posted on Sep, 1 2010 @ 02:08 AM
At that time I was living basically right by the mixing bowl and was about ten minutes drive from the Pentagon(via the hwy). I was working off route
28, the road that Dulles is located off of, and we were located directly under one of the major inbound flight routes. We would often watch the jets
come in, literally non stop, ruffly a minute or two apart from each other.
I had to be at work by 9am, and it took me a half hour to get out there, so by the time I had finally made it to my office things were in full swing.
As I'm sure you can imagine, the DC Metro area is riddled with federal agents, and while standing outside our building, we were already seeing them
racing down the road towards (downtown) DC(via 66).
But, I think the thing that stands out most to me about that day, is after the Pentagon was hit, there was a flood of emergency, police, and fire
responding to the scene, racing down route 28. It didn't stop until well into the afternoon. I think this really touched home with a lot of us that
were there that day. Not only had the city where we lived been hit, but we were actually watching first responders that were soon to be helping the
injured and fighting the fires. It made it very real. Another thing was that all of the phones in our 30 line office were basically dead, our cell
phones were basically dead. Every once in a while you might get a dial tone or connect a call, but this was rarely for a few hours.
I have tried to convey this before to everyone who didn't see it with their own eyes, but afterward I drove past the Pentagon. It was very late at
night, and the entire area was lit up with lights. Wanting to keep my distance, I chose to use 395 late at night so that I could get a good look at
it, the view I had would have been the one that would of had a perfect perspective to be able to watch, from the side, the actual jet coming in and
hitting the Pentagon. One thing that I always stress, and I'm sure the WTC site was the same way, but viewing the Pentagon site through photos and or
video does not even begin to come close to being able to portray the actual hugeness of the Pentagon and more importantly the size of the impact hole.
Looking at it with my own two eyes, it was easy to imagine that something gigantic caused the impact damage(hole/collapse).
My girlfriend was sitting in a apartment on the 7th or 8th floor, in a building located next to the Pentagon. There happened to be no phone there, she
worked for a airline out of El Salvador, and she was visiting at the time. She had just recently endured a decent size earthquake in San Salvador. The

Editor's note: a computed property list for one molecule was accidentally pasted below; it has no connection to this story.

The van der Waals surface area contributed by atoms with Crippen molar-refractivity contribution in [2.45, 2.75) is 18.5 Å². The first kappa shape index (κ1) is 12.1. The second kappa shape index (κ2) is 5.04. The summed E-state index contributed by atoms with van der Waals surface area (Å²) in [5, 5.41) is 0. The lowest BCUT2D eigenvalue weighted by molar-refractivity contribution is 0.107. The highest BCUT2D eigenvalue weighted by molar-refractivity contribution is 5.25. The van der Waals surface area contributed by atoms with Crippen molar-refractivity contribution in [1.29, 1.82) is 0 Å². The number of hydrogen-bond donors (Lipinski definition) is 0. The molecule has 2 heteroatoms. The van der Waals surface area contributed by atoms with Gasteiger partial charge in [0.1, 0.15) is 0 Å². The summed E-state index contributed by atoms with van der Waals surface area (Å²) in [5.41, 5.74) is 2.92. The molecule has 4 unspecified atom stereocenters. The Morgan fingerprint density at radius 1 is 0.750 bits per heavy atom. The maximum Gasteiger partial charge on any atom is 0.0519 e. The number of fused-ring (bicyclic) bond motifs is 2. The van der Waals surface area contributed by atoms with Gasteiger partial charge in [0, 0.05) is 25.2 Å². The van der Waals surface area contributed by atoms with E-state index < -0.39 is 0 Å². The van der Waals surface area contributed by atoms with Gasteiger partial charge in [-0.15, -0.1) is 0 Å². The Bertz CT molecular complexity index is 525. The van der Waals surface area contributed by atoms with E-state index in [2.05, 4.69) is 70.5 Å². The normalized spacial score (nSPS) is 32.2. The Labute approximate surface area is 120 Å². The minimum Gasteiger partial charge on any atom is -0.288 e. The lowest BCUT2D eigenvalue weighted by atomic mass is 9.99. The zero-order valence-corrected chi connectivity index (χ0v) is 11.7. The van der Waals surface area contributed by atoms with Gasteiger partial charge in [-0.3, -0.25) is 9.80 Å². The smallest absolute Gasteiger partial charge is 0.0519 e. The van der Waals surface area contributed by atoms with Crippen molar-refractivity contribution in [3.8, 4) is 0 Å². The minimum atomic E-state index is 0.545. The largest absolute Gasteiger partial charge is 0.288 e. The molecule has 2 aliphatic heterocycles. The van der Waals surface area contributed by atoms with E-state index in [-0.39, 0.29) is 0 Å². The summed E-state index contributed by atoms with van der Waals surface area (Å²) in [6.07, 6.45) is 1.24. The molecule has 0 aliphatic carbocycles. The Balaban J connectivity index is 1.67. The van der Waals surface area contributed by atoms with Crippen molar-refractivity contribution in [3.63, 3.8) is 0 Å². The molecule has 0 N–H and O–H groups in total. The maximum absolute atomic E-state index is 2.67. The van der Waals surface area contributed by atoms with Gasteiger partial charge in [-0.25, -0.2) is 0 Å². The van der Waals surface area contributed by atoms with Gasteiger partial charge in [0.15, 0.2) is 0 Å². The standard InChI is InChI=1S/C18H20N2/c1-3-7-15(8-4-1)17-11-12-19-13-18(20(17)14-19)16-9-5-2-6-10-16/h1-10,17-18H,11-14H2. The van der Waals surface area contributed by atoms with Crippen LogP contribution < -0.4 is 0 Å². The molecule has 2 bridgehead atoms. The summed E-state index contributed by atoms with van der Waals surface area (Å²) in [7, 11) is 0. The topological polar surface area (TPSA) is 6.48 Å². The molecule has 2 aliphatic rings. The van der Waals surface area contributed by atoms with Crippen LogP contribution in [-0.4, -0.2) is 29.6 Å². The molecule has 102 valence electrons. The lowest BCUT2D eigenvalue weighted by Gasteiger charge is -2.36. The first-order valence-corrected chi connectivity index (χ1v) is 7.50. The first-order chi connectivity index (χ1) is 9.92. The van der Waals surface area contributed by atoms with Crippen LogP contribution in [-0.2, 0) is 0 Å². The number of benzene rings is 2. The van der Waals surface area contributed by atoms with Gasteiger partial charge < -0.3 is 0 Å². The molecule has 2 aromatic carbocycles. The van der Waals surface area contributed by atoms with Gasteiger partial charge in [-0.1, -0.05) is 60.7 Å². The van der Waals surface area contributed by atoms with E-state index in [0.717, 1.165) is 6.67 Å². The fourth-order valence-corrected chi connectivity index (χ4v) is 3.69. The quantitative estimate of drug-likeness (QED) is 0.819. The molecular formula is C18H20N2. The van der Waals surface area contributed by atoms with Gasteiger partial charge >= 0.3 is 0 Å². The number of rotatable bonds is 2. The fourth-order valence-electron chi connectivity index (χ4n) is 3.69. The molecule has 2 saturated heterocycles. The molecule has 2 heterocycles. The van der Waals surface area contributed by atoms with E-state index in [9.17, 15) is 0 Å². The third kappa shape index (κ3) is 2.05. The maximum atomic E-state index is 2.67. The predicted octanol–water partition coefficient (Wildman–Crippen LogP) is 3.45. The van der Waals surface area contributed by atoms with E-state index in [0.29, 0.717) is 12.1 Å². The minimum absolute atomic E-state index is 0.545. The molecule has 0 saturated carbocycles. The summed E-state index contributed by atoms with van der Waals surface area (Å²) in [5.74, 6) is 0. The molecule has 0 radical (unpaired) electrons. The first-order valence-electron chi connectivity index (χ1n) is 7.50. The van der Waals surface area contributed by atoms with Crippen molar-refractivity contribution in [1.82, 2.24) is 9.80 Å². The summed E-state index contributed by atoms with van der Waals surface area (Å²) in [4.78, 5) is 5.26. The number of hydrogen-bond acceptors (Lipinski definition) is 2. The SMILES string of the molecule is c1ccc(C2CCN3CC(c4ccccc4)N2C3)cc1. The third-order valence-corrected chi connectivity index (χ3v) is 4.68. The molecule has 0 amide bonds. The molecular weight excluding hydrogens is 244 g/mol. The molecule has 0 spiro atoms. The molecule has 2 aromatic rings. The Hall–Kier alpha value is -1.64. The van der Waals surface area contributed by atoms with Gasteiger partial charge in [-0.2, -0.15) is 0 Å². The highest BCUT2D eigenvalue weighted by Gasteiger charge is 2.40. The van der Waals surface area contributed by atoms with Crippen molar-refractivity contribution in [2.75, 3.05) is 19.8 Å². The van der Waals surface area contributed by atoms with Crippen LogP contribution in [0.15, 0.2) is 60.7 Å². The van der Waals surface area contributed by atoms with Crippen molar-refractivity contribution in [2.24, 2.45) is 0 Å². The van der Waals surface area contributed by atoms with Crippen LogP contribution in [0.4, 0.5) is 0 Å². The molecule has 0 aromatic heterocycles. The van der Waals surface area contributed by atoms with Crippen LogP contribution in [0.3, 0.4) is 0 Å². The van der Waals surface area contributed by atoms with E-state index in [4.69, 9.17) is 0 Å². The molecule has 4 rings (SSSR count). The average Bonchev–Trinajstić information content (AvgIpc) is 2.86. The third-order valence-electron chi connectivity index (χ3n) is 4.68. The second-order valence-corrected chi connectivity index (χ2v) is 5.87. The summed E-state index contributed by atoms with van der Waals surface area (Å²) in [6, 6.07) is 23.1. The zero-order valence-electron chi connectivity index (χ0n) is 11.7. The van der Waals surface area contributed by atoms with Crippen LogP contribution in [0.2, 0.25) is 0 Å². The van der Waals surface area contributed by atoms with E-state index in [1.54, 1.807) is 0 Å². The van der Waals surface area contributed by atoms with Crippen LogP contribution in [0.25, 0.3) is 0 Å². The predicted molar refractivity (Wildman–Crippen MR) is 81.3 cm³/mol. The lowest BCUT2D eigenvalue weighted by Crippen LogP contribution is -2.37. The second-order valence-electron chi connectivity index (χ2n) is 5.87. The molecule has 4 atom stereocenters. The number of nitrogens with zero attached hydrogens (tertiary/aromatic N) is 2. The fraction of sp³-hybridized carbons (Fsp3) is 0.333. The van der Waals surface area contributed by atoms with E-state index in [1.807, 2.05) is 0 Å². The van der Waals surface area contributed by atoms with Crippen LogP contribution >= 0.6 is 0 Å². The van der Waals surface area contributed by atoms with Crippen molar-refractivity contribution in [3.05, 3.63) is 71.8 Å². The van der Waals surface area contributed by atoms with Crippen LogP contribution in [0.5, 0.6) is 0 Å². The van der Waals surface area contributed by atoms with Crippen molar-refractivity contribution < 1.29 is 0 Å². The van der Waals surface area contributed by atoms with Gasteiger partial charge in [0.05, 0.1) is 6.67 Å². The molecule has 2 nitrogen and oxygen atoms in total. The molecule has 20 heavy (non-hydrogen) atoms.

apt she was in, faced away from the Pentagon. She said that when the jet impacted that the entire building shook and the windows shook as well very
loudly. She instantly assumed that there had been a earthquake, then she began to hear the sirens, needless to say she was very upset. She didn't
think to turn on the TV for over a hour, once she did though she finally realized exactly what had happened and that that was no earthquake she had
thought it was.
Thankfully, I didn't loose anyone I knew in the Pentagon attack, I had a friend though that did. What amazed me, was the instant overflow of
patriotism. There are millions of people in the DC metro area, and the mornings and five o'clocks rush hour traffic is incredible. The amount of
people on the roads is unbelievable, a trip that might take you ten minutes with out a rush hour, will take upwards of two hours. This is no
exaggeration, but what was amazing was even that night of 9/11, every single car on the road either had a flag on their antenna, or a flag that you
place in your rolled up window(like from car dealerships). Or they had a flag literally hand drawn or printed out from a computer, put up in their
back windows. People put flags up everywhere.
I have to mention this also, sometimes I would have to drive from dc to Ohio. I had to take one of these trips right after 9/11. I will never forget,
and we are talking about a four hundred plus mile trip, which is mostly on highways out in the middle of no where. Every single bridge that passed
over the highways, the entire way there, had a US flag attached to it. Literally, every single bridge, it was unreal to think that on some of these
bridges that were literally in the middle of no where there would be a big flag attached to it for all of us traveling below to see.
My job also required me to fly a lot, I would say a month or so after 9/11 I had to fly to New Orleans flying out of Dulles. I'll never forget the
fully geared soldiers walking around or standing posted. All of them with their rifles in their hands. They were at almost every major airport I went
to for awhile after 9/11, it was a strange site to see.
Anyways, that was my 9/11 experience, thanks for everyone else who is also sharing their experiences.